While there will always be some retail building turnover due to renovations or replacement locations, the rate of new retail space generated in 2008 to open in 2009 is down sharply from previous years according to the latest data from McGraw-Hill Construction through July. From January to July of this year, all retail subclasses tracked by McGraw-Hill Construction slowed by more than a third (down 37.4 percent from last year) compared with similar periods during prior years. The only retail property category that is still seeing impressive growth is freestanding drug stores, which showed an 18.5 percent faster rate of expansion in 2008 than in 2007. Supermarkets saw a slight increase of .9 percent increase in new square footage in 2008. McGraw-Hill reported the drugstore and grocery categories both represent consumer spending staples.
Retail in mixed-use properties is down more than 40 percent in 2008. The 2009 outlook for national retail expansion doesn’t look to improve – at least according to the Urban Land Institute’s and PricewaterhouseCoopers’ annual Emerging Trends in Real Estate report. In the report, more than 700 commercial real estate experts were surveyed for their opinion of the prospects of property types in 2009.
Respondents ranked retail property types only above for-sale housing. On a scale of one to nine, with nine being excellent and one being abysmal, retail was scored at 4.26 as an investment option and a 3.95 rating as a development option. Across the board, the report found that experts expect the commercial real estate industry to experience a rough – and lengthy – correction.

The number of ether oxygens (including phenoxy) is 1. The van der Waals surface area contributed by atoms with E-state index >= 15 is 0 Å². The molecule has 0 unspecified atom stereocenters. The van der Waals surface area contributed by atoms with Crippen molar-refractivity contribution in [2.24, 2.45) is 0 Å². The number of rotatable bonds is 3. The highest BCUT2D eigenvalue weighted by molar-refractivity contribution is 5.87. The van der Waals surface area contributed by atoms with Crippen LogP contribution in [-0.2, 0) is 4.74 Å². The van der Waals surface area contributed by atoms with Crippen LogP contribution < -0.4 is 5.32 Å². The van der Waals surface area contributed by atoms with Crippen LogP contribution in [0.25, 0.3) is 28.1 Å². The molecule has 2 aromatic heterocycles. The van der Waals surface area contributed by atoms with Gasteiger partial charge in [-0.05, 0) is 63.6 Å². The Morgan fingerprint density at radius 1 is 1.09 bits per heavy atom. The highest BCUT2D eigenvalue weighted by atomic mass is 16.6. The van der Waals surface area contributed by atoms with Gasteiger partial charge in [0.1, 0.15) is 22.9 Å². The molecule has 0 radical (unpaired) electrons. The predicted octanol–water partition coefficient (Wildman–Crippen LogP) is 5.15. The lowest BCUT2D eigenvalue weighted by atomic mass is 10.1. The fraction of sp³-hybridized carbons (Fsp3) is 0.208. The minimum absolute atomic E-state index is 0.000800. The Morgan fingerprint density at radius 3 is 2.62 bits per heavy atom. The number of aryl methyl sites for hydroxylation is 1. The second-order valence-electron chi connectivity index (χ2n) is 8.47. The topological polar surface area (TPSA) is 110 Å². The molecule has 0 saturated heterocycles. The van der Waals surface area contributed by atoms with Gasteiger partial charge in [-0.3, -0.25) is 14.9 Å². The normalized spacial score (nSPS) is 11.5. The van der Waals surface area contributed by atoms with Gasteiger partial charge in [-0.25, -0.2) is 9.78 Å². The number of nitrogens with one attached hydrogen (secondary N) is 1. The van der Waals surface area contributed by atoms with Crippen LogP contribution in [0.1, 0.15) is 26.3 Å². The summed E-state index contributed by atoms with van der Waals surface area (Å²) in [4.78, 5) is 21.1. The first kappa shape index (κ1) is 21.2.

This adds up to high stakes in a notoriously low margin business so numbers count more than ever before. Retail decisions are being put through the data ringer as no one is willing to risk entering an uncertain market without solid data to go by. That’s why we spent the time to get industry data on our trade area through the Buxton Company last year. We are using that data to help the retailers see through the risk and make decisions to locate new businesses in Kent.
We see this economic climate as a chance to push harder. With limited budgets we’re making sure that developers know us, know Dan Smith our Economic Development Director, and we’re making sure they know that they can call anytime to get information about land in the city, permit process or anything else. We tell anyone that calls that if they’re working on getting something up and going in Kent, we’ll be their adjunct staff. Tell us when and where and we’ll be there.
A lot of communities may be thinking ‘duck and cover,’ ‘hope and pray,’ ‘batten down the hatches,’ but we taking a good, long look at ourselves and our inner workings in order to improve, and trying to play on our strengths. Despite the economic malaise retailers have to grow to survive and what matters to them is the same thing that’s always mattered: location, opportunity, cost and demographics.
We believe that retailers will be looking for expansion opportunities that are more inline with a newer, tighter growth plan. They’re going to be looking for that perfect location, possibly consolidating, and that’s happening with several retailers, like Old Navy, owned by Gap, which is moving to a retail square footage of 2,000 or 3,000.
Our challenge is to find and show retailers that our community is that perfect place for their location profile.